Those that have attempted to ride the Jurassic World VelociCoaster in recent weeks may have encountered an “extended delay” or two. Multiple users on Reddit took the theme park boards this past weekend asking what could be causing the ride to open late, or break down in the afternoon?
For me, on one of my visits two weeks ago, the ride was having difficulties, especially in the afternoon, with it closing just twenty minutes after reopening at one point when I attempted to ride for a third time.
The Jurassic World VelociCoaster officially opened back in June. It has enjoyed a much more reliable opening as opposed to the last big project for Islands of Adventure, which was also manufactured by Intamin. Hagrid’s Magical Creatures Motorbike Adventure was plagued with problems that took well over a year to work through.
While VelociCoaster had a much smoother start, recent weeks seem to have been a bit shakier for the impressive thrill ride.
According to multiple sources, it sounds like the hot Florida summer sun has been affecting the attraction more than anticipated. Not being a coaster expert, I just assumed that it may have had something to do with the launches, but it sounds like it’s actually the coaster’s wheels that are the culprit.
The hot sun baking the black track, when mixed with the wheels rolling along at high speeds—and especially when sitting idle on the brake runs waiting to enter the station—appear to be wearing out the wheels faster than expected. As a result, wheels are supposedly being replaced frequently.
Some days saw less trains running over the past month or so. This may have been in an effort to decrease time waiting on the final brake run until the load station is clear, therefore extending the life of the wheels. This caused higher wait times, which had been uncommon shortly after the ride’s opening. What’s worse though, are the long delays when no trains are running at all.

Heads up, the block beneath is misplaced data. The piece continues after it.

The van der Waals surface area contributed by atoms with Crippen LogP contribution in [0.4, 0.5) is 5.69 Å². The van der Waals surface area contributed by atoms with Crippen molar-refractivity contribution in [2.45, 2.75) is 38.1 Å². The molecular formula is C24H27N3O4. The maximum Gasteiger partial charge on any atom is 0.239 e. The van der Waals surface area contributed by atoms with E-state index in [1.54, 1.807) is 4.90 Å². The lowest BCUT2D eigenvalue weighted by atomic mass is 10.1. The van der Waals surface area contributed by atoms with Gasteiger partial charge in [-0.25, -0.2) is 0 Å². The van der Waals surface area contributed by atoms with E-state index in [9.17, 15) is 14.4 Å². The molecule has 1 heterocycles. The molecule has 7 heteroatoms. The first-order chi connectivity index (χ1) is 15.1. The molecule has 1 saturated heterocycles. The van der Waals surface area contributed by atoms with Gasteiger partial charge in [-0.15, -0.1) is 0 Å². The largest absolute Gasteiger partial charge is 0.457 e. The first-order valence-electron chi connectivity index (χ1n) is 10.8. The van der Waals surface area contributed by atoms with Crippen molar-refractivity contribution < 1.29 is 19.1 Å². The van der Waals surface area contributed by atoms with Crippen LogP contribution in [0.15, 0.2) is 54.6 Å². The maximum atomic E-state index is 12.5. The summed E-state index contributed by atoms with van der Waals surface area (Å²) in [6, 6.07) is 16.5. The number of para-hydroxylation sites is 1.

In an effort to help cool down the track and the wheels, water misters have been installed at multiple spots along the track, including the final brake run. (Look down in the covered area at the very end of the ride and you may spot a garden hose spraying water all over the track!)
Multiple A/C units have been added to blow cold air directly onto the track and wheels at the load station as well. These new measures seem to be helping, as they appear to be running more trains more regularly.
Some on social media have suggested we could see the black track repainted a lighter color as a more permanent fix, but I don’t think it’ll get to that.
Others have suggested that it’s possible they may be waiting on a new custom wheel type, and something like that takes a long time to produce. Modern coaster wheels apparently can cost upwards of hundreds of dollars each, which could mean that until we either see some cooler weather come in, or, until they work out the best wheels for the job, this could be a costly test and adjust phase for the attraction.
I am reminded of a few months ago when one of the trains was seen with several different color wheels during testing. Perhaps they were shopping around to see which ones would last the longest? And perhaps this search is still ongoing?
In any case, I hope they’re able to work out a long-term solution, because one of the best things about this new attraction for me was just being able to get in line and ride, but it has broken down multiple times on me in August, which can get a bit discouraging!
For now, I suggest riding the Jurassic World VelociCoaster as early as possible on the day of your visit. If it is marked as “Delayed” in the wait times of the official Universal Orlando app, you can go and do other things, but refresh often for your chance to ride.
Wait times, on average, have been falling as the summer wraps up though, at least according to Thrill-Data. But just in case there’s an issue, you may want to get that raptor run in early in the day for a little while.
Note that Universal Orlando has not commented on these supposed issues, and this should be regarded as rumor, (but delays have been experienced and misters appear to have been added).
That’s all for now, but be sure to subscribe to the news feed or enter your email address below to never miss an update. Original Photos: Alicia Stella | Stills from Universal Orlando app | Other images as captioned